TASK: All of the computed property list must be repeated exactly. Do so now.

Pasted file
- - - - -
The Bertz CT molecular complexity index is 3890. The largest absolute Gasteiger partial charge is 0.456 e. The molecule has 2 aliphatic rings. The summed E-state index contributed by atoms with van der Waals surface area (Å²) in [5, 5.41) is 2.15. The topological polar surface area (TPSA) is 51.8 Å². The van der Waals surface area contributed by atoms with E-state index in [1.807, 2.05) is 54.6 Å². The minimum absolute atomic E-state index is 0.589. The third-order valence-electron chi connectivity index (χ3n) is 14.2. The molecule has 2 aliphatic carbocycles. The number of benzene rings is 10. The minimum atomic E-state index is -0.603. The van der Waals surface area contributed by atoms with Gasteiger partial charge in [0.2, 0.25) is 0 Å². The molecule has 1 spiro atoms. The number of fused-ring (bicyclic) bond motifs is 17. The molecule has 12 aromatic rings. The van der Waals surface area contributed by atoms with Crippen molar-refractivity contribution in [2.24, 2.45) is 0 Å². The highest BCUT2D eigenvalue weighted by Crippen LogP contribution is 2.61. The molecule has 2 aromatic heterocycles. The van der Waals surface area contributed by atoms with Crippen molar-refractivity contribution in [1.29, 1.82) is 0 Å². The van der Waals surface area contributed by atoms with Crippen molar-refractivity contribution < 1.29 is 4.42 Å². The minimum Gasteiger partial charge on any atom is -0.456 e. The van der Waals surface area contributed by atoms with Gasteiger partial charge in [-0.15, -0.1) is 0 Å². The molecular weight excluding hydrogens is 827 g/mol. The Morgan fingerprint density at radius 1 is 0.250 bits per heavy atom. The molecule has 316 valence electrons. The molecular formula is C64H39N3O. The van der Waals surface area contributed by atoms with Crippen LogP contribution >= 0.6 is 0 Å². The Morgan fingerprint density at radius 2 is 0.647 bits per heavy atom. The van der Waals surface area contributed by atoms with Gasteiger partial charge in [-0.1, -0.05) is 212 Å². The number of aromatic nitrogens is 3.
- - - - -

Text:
The Bertz CT molecular complexity index is 3890. The largest absolute Gasteiger partial charge is 0.456 e. The molecule has 2 aliphatic rings. The summed E-state index contributed by atoms with van der Waals surface area (Å²) in [5, 5.41) is 2.15. The topological polar surface area (TPSA) is 51.8 Å². The van der Waals surface area contributed by atoms with E-state index in [1.807, 2.05) is 54.6 Å². The minimum absolute atomic E-state index is 0.589. The third-order valence-electron chi connectivity index (χ3n) is 14.2. The molecule has 2 aliphatic carbocycles. The number of benzene rings is 10. The minimum atomic E-state index is -0.603. The van der Waals surface area contributed by atoms with Gasteiger partial charge in [0.2, 0.25) is 0 Å². The molecule has 1 spiro atoms. The number of fused-ring (bicyclic) bond motifs is 17. The molecule has 12 aromatic rings. The van der Waals surface area contributed by atoms with Crippen molar-refractivity contribution in [2.24, 2.45) is 0 Å². The highest BCUT2D eigenvalue weighted by Crippen LogP contribution is 2.61. The molecule has 2 aromatic heterocycles. The van der Waals surface area contributed by atoms with Crippen molar-refractivity contribution in [1.29, 1.82) is 0 Å². The van der Waals surface area contributed by atoms with Crippen molar-refractivity contribution < 1.29 is 4.42 Å². The minimum Gasteiger partial charge on any atom is -0.456 e. The van der Waals surface area contributed by atoms with Gasteiger partial charge in [-0.15, -0.1) is 0 Å². The molecular weight excluding hydrogens is 827 g/mol. The Morgan fingerprint density at radius 1 is 0.250 bits per heavy atom. The molecule has 316 valence electrons. The molecular formula is C64H39N3O. The van der Waals surface area contributed by atoms with Crippen LogP contribution >= 0.6 is 0 Å². The Morgan fingerprint density at radius 2 is 0.647 bits per heavy atom. The van der Waals surface area contributed by atoms with Gasteiger partial charge in [-0.1, -0.05) is 212 Å². The number of aromatic nitrogens is 3.